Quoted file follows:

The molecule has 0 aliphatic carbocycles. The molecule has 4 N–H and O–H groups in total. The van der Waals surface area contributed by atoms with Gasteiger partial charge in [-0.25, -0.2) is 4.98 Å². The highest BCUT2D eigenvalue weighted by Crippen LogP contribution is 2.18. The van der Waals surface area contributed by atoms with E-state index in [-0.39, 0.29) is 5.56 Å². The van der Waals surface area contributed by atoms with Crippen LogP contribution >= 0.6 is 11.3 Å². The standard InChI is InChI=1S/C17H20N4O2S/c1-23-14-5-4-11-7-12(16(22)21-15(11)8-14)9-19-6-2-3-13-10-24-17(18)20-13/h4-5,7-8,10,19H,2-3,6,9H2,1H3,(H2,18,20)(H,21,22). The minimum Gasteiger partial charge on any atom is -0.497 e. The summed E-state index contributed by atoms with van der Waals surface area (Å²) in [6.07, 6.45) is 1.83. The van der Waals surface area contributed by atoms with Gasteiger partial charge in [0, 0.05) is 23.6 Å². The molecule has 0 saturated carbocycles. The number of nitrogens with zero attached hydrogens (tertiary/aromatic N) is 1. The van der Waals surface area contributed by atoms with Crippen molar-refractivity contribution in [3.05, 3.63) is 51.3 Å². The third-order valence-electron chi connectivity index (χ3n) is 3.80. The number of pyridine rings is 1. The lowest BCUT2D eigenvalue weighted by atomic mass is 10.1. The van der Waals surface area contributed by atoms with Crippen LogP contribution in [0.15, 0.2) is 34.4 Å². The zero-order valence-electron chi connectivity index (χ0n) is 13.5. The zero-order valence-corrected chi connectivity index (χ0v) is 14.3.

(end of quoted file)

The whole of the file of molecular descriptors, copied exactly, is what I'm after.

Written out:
The molecule has 0 aliphatic carbocycles. The molecule has 4 N–H and O–H groups in total. The van der Waals surface area contributed by atoms with Gasteiger partial charge in [-0.25, -0.2) is 4.98 Å². The highest BCUT2D eigenvalue weighted by Crippen LogP contribution is 2.18. The van der Waals surface area contributed by atoms with E-state index in [-0.39, 0.29) is 5.56 Å². The van der Waals surface area contributed by atoms with Crippen LogP contribution >= 0.6 is 11.3 Å². The standard InChI is InChI=1S/C17H20N4O2S/c1-23-14-5-4-11-7-12(16(22)21-15(11)8-14)9-19-6-2-3-13-10-24-17(18)20-13/h4-5,7-8,10,19H,2-3,6,9H2,1H3,(H2,18,20)(H,21,22). The minimum Gasteiger partial charge on any atom is -0.497 e. The summed E-state index contributed by atoms with van der Waals surface area (Å²) in [6.07, 6.45) is 1.83. The van der Waals surface area contributed by atoms with Gasteiger partial charge in [0, 0.05) is 23.6 Å². The molecule has 0 saturated carbocycles. The number of nitrogens with zero attached hydrogens (tertiary/aromatic N) is 1. The van der Waals surface area contributed by atoms with Crippen molar-refractivity contribution in [3.05, 3.63) is 51.3 Å². The third-order valence-electron chi connectivity index (χ3n) is 3.80. The number of pyridine rings is 1. The lowest BCUT2D eigenvalue weighted by atomic mass is 10.1. The van der Waals surface area contributed by atoms with Crippen LogP contribution in [0.15, 0.2) is 34.4 Å². The zero-order valence-electron chi connectivity index (χ0n) is 13.5. The zero-order valence-corrected chi connectivity index (χ0v) is 14.3.